Free Study Guide: Little Women by Louisa May Alcott|
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LITTLE WOMEN: BOOK SUMMARY / ONLINE NOTES
The limes seem like a truly harmless fad; Mr. Davis is domineering and
enjoys his power over a class of girls. The girls do not pass the limes
during class, so one must assume that he forbids them just because he
can. It is something the girls like, so he can exert power over them by
forbidding them to have any. The narrator hints that he regrets his harshness,
but is determined to follow through with the entire punishment routine
once he has started. The punishment does not fit the crime however; it
should have been enough to make her toss them out the window without also
striking her with his ruler as well as making her stand in disgrace before
the front of the class. Marmee seems a little helpless in this incident.
One might expect her to go to the school and speak to Mr. Davis himself,
but it is left to Jo to go back and get Amyís things. Amy herself will
not have to attend school until her father gets home to find a new school
Laurie has invited Jo and Meg to go with him to the theater to see The Seven Castles of Diamond Lake. When Amy finds out where they are going, she begs to be taken along. Meg would relent, but Jo refuses, saying that Amy wasnít invited, and that it would not be fair to Laurie to bring along an unexpected person.
Amy takes revenge on Jo by burning a book of stories she has been laboring over. Jo is outraged, and in spite of Amyís plea for forgiveness, vows never to forgive her. The following day, Jo is still angry, and the rest of the family are in equally sour moods, so she decides to go ice skating with Laurie as a way to put herself "to rights." Amy follows, wanting to join them, but Jo tells her to go back, then ignores her. Amy continues to follow, but is too far back to hear a warning about thin ice in the middle of the lake. She skates out and falls through the ice.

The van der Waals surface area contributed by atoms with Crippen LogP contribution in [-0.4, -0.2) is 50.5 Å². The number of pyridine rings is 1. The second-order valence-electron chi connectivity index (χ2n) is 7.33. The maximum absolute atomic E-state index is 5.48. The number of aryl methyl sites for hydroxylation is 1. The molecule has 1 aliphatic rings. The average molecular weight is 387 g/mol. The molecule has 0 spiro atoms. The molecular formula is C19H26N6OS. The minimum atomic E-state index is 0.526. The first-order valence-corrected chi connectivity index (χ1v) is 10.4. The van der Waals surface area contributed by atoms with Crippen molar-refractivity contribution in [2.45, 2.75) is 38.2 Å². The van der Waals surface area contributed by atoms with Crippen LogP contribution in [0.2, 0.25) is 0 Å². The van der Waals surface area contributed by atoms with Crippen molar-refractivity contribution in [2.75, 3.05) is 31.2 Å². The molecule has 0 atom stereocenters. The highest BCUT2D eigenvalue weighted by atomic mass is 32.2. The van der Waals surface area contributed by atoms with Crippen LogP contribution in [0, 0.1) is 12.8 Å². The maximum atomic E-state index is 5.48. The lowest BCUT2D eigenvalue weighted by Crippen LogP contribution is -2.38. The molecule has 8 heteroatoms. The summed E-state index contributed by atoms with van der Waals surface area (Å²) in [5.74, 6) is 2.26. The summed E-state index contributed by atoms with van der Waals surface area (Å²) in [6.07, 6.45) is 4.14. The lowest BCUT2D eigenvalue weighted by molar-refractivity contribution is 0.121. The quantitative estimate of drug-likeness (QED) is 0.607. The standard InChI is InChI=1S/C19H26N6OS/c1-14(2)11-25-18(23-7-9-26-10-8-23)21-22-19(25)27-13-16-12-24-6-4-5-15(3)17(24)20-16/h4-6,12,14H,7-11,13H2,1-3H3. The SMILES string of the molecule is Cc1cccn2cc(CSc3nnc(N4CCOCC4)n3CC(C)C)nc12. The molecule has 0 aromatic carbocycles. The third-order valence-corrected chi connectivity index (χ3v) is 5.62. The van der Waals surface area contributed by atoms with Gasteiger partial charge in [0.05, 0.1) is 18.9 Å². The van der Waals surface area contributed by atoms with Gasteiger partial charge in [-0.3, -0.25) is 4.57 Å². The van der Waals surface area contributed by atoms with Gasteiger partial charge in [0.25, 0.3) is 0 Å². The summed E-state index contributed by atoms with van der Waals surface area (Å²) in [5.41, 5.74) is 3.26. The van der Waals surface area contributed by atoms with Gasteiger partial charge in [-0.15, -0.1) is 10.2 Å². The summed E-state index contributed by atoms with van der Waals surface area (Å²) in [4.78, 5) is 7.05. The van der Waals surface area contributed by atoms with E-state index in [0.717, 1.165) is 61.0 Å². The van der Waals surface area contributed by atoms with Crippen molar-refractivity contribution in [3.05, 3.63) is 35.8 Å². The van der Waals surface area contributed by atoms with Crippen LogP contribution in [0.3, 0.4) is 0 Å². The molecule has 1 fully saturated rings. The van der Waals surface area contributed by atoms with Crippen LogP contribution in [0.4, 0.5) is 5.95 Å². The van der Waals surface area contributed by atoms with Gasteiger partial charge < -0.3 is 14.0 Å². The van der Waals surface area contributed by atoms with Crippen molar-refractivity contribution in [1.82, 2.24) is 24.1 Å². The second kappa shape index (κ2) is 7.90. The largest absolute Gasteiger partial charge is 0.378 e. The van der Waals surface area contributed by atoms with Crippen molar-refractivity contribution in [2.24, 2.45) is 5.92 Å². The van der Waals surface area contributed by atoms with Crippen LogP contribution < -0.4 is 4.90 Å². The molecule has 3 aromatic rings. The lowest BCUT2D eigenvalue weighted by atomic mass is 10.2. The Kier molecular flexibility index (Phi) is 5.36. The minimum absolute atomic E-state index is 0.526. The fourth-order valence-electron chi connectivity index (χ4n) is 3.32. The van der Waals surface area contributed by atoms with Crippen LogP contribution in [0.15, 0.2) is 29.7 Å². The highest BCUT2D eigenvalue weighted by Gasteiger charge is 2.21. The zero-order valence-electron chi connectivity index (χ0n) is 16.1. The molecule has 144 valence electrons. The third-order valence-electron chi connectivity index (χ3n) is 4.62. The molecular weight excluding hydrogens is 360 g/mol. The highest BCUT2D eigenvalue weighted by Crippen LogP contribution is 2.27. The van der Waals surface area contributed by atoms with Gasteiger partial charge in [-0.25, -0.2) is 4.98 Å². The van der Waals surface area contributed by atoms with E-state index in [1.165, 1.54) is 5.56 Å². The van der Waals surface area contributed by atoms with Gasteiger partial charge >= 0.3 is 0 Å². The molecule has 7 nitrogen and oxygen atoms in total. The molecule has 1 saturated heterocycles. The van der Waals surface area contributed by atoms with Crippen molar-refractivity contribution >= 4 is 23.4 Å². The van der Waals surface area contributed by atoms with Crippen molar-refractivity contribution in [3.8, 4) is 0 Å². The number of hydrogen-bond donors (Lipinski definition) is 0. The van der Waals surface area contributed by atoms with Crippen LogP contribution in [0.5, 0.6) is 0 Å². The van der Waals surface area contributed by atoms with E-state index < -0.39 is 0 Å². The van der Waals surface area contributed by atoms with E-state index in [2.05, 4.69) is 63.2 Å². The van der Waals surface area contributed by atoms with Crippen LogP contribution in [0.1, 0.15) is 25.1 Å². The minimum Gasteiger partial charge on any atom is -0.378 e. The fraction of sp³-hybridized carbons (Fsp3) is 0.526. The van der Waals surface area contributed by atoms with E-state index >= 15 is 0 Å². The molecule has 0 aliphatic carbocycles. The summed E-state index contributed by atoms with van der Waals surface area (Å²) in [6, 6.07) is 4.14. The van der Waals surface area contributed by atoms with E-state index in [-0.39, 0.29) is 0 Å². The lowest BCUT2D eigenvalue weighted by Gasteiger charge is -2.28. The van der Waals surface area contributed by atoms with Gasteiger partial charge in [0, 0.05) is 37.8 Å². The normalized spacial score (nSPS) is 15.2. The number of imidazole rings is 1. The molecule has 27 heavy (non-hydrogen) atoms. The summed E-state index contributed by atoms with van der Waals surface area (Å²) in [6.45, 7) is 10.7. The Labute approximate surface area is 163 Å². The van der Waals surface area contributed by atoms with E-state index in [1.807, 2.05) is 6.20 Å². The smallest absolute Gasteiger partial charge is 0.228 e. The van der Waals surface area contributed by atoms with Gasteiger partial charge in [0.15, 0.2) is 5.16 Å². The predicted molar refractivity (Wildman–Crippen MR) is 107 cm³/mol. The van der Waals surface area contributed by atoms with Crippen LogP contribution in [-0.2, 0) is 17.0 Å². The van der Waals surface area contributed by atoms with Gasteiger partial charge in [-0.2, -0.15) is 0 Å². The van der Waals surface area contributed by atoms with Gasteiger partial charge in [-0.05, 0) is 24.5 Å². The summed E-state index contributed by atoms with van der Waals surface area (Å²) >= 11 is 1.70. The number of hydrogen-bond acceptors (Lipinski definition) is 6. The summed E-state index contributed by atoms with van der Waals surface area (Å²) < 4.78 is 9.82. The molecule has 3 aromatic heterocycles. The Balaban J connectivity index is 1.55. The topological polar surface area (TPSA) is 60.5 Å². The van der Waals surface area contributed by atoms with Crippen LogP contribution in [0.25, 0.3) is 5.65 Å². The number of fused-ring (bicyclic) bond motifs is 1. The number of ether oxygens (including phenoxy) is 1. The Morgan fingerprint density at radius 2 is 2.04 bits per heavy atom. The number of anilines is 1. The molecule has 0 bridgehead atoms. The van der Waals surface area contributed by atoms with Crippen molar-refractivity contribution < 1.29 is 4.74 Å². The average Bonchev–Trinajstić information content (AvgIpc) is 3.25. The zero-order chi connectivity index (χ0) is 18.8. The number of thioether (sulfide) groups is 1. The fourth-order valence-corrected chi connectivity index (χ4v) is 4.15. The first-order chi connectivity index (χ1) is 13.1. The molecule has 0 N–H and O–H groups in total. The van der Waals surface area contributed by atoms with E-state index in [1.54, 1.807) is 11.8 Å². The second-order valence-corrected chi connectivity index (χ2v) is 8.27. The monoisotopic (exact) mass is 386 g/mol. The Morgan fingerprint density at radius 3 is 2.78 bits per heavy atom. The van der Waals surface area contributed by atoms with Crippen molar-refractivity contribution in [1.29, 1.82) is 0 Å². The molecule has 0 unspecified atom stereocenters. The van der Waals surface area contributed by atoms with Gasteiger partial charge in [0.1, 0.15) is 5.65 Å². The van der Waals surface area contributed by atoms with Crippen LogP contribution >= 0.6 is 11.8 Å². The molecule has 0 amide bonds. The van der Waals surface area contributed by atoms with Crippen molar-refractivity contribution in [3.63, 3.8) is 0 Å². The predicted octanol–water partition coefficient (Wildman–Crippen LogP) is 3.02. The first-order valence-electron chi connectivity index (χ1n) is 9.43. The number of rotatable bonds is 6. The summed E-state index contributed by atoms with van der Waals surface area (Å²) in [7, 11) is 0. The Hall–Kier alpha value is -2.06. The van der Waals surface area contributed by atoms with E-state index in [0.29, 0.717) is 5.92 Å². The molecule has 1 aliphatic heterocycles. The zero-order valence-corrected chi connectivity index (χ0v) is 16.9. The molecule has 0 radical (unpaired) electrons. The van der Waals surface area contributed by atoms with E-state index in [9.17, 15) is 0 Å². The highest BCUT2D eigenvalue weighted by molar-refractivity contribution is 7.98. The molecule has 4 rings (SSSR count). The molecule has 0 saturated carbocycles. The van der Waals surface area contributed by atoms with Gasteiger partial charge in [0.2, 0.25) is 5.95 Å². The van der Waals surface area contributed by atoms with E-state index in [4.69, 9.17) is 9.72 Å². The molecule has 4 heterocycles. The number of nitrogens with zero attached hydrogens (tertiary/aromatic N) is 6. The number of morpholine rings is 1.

Laurie and Jo rescue Amy and get her home safely. Amy is none the worse
for her experience, but Jo is properly chastened, realizing that if Amy
had died, she would have blamed herself all her life. Jo and Marmee discuss
Joís bad temper and Marmee confides that a bad temper was once her own
fault, but that she learned to control it. Jo determines to work harder
on hers and asks for her motherís help.
Marmeeís former bad temper is hardly believable as she seems to have no temper
at all. She gives credit to her husband for "teaching" her to
control her anger and overcome her failures. Mr. March is introduced via
description; Marmee describes him as a man who "never loses patience,
never doubts or complains, but always hopes and works and waits so cheerfully,
that one is ashamed to do otherwise before him." This statement reflects
the way LMA had been taught to regard her own father, but belies the action
of both her own real life and of the novel. Mr. March is like an icon,
someone to uphold and revere, someone to seek out for advice, but a truly
helpless individual in any practical sense. If he were actually so positive
and hopeful after losing his own fortune, why does he leave a family of
five women to fend entirely for themselves while he does a "noble"
thing for the war effort. Mr. March is truly aggravating in absentia.
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Cite this page:
Ruff, Dr. Karen S C. "TheBestNotes on Little Women".
. 09 May 2017